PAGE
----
Advice is easy, listening is hard, and advice given without first listening can be hurtful. So I often pray for the grace to be silent. Sometimes I forget.
Years ago, my mother had had some surgery after which she was confined to a rehab facility until she had recovered sufficiently to return home. She hated it and let me know. On the phone she told me about how the place was full of crazy and demented people. I immediately told her that it couldn’t be that bad. I told her to just go sit at a table and start talking to people.
We had a joke in our family that Mom could carry on a fifteen-minute phone conversation with a wrong number. Where I got the notion that she was not already trying to befriend people in precisely the way I suggested I cannot say. Nevertheless, I did not hesitate to give her the advice which, when followed, would clearly make everything okay.
Except that it wouldn’t. I was not living near her and so when I had the chance to visit her, I met the people I was telling her to befriend, people whose mental acuity had long since departed. I suddenly understood her loneliness and to this day regret not being more quick to sympathize than I was to advise.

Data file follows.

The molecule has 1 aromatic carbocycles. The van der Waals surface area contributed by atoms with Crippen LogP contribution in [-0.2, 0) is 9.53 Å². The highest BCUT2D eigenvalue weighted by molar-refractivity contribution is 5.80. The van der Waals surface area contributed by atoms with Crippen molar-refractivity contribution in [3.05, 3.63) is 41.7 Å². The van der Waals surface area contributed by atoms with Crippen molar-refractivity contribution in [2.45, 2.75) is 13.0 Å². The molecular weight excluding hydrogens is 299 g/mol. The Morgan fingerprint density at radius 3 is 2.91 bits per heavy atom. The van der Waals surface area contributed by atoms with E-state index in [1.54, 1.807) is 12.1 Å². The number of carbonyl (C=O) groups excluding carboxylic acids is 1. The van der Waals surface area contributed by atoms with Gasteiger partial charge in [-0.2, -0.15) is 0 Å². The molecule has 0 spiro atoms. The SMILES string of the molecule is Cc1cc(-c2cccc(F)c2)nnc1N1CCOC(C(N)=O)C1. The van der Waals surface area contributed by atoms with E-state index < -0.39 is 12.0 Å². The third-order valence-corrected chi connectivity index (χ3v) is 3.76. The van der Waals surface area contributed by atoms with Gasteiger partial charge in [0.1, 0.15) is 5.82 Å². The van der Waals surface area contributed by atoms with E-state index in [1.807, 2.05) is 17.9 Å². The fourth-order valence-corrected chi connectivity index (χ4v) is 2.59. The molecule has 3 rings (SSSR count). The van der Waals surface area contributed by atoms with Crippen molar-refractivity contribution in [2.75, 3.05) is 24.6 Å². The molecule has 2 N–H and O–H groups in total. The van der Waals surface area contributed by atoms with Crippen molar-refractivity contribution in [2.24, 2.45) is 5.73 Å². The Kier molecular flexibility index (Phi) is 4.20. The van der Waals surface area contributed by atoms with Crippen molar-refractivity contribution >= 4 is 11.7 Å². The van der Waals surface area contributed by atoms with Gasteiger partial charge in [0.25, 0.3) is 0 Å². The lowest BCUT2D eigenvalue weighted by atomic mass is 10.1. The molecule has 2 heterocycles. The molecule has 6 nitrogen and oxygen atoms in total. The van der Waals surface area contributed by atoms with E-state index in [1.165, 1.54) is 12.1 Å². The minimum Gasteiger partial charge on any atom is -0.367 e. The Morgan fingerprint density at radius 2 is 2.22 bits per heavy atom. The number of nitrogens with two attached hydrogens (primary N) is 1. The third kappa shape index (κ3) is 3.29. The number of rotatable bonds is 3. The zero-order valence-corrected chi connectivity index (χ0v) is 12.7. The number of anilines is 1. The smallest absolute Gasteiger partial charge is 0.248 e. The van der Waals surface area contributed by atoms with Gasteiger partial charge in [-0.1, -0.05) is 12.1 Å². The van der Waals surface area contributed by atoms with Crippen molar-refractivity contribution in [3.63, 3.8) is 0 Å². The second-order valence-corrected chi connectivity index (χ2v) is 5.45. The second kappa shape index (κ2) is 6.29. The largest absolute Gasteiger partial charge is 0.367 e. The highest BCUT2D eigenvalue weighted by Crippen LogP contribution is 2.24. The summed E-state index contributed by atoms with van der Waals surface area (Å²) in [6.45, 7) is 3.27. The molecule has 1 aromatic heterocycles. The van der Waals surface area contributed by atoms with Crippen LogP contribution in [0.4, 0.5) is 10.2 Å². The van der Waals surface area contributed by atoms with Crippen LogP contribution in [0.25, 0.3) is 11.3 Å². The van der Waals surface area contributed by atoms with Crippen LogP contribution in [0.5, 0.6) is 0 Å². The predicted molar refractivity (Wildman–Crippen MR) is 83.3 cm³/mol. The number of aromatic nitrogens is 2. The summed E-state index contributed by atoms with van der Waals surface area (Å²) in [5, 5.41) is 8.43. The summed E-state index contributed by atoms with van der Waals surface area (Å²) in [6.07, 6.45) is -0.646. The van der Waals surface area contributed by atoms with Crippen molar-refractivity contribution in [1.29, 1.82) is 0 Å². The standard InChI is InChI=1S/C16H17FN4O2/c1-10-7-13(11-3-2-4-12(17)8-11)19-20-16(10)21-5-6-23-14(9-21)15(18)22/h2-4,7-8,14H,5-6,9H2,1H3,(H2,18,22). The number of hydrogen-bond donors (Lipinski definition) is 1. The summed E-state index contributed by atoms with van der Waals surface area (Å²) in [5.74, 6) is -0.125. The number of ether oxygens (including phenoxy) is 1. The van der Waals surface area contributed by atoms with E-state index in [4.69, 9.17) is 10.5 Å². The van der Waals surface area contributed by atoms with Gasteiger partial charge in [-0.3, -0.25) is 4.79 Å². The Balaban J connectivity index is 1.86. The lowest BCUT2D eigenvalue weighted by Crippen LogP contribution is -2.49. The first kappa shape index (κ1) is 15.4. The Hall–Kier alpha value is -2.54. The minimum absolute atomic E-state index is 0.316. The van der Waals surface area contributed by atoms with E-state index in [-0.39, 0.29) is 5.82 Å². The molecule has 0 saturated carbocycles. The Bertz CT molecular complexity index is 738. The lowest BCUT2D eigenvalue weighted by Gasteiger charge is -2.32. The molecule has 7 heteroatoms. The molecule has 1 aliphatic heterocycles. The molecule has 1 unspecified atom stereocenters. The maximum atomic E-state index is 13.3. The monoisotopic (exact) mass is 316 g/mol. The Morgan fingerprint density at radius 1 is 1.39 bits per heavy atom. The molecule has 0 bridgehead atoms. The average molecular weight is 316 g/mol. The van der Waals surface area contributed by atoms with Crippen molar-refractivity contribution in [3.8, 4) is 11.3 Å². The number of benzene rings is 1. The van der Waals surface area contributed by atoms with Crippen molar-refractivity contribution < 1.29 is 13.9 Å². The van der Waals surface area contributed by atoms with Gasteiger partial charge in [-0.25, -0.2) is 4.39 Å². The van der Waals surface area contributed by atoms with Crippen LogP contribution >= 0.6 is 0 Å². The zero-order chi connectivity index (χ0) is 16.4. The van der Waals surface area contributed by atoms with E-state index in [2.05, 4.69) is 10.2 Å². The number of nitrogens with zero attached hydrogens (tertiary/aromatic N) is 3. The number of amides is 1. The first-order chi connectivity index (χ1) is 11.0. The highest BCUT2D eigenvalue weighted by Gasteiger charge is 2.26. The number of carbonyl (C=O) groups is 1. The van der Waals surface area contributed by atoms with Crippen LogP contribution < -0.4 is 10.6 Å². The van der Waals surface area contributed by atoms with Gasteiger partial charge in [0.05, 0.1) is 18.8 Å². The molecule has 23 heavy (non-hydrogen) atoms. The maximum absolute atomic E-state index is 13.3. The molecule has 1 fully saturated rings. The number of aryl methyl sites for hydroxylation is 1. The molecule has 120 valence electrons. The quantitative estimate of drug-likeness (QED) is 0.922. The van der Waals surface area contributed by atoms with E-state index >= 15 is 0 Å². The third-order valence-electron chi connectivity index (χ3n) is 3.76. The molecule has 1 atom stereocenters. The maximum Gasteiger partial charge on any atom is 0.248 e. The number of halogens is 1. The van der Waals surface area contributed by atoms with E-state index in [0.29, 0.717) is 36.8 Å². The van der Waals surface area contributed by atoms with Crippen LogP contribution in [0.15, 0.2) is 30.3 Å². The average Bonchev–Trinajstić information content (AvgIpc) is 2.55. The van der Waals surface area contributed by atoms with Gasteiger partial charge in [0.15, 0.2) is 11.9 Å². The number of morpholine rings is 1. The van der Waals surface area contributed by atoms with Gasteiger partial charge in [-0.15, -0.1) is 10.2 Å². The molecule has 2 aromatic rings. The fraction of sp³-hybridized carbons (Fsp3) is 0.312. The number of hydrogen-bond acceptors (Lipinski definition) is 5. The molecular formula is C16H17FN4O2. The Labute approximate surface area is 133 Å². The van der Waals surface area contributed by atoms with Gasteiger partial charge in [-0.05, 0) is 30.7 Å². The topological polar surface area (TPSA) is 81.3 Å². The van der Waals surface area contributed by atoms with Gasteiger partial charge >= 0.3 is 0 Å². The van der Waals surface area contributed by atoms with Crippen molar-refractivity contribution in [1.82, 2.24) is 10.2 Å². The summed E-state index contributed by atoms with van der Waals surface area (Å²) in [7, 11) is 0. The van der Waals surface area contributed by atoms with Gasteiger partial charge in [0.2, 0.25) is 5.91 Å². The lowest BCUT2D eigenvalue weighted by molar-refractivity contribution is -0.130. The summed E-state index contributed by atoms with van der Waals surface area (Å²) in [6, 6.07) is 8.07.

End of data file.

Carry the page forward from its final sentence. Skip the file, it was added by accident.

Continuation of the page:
Sometimes people trust us enough to share their sorrow with us. That is a gift before which we need to be quiet. We need to believe that they in fact know what they are talking about and that their sorrow or confusion or hardship is real and that it will not bend or bow to our hastily spoken simplistic solutions.
There is a time to speak, but not before we’ve listened and made every effort to understand. And even then, the best move might be to simply be quiet and wait for the words that God will give.